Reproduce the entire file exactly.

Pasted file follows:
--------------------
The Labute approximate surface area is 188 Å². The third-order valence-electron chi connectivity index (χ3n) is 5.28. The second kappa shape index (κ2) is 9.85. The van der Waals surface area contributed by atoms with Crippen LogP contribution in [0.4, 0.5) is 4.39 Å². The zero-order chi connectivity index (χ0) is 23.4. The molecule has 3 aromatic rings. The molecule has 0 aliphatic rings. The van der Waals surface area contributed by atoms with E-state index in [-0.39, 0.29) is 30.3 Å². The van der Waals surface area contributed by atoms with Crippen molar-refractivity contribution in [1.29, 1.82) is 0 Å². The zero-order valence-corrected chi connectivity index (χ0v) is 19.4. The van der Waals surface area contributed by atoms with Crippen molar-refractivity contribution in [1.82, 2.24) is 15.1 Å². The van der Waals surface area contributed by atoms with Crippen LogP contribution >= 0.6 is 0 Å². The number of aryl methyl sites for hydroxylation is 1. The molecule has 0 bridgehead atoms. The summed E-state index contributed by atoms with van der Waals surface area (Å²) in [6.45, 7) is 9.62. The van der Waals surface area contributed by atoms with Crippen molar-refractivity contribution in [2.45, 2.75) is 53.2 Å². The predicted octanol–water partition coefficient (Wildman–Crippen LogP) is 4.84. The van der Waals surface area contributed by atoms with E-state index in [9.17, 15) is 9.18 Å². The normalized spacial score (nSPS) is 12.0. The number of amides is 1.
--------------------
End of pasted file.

The Labute approximate surface area is 188 Å². The third-order valence-electron chi connectivity index (χ3n) is 5.28. The second kappa shape index (κ2) is 9.85. The van der Waals surface area contributed by atoms with Crippen LogP contribution in [0.4, 0.5) is 4.39 Å². The zero-order chi connectivity index (χ0) is 23.4. The molecule has 3 aromatic rings. The molecule has 0 aliphatic rings. The van der Waals surface area contributed by atoms with E-state index in [-0.39, 0.29) is 30.3 Å². The van der Waals surface area contributed by atoms with Crippen molar-refractivity contribution in [1.29, 1.82) is 0 Å². The zero-order valence-corrected chi connectivity index (χ0v) is 19.4. The van der Waals surface area contributed by atoms with Crippen molar-refractivity contribution in [1.82, 2.24) is 15.1 Å². The van der Waals surface area contributed by atoms with Crippen LogP contribution >= 0.6 is 0 Å². The number of aryl methyl sites for hydroxylation is 1. The molecule has 0 bridgehead atoms. The summed E-state index contributed by atoms with van der Waals surface area (Å²) in [6.45, 7) is 9.62. The van der Waals surface area contributed by atoms with Crippen molar-refractivity contribution in [2.45, 2.75) is 53.2 Å². The predicted octanol–water partition coefficient (Wildman–Crippen LogP) is 4.84. The van der Waals surface area contributed by atoms with E-state index in [9.17, 15) is 9.18 Å². The normalized spacial score (nSPS) is 12.0. The number of amides is 1.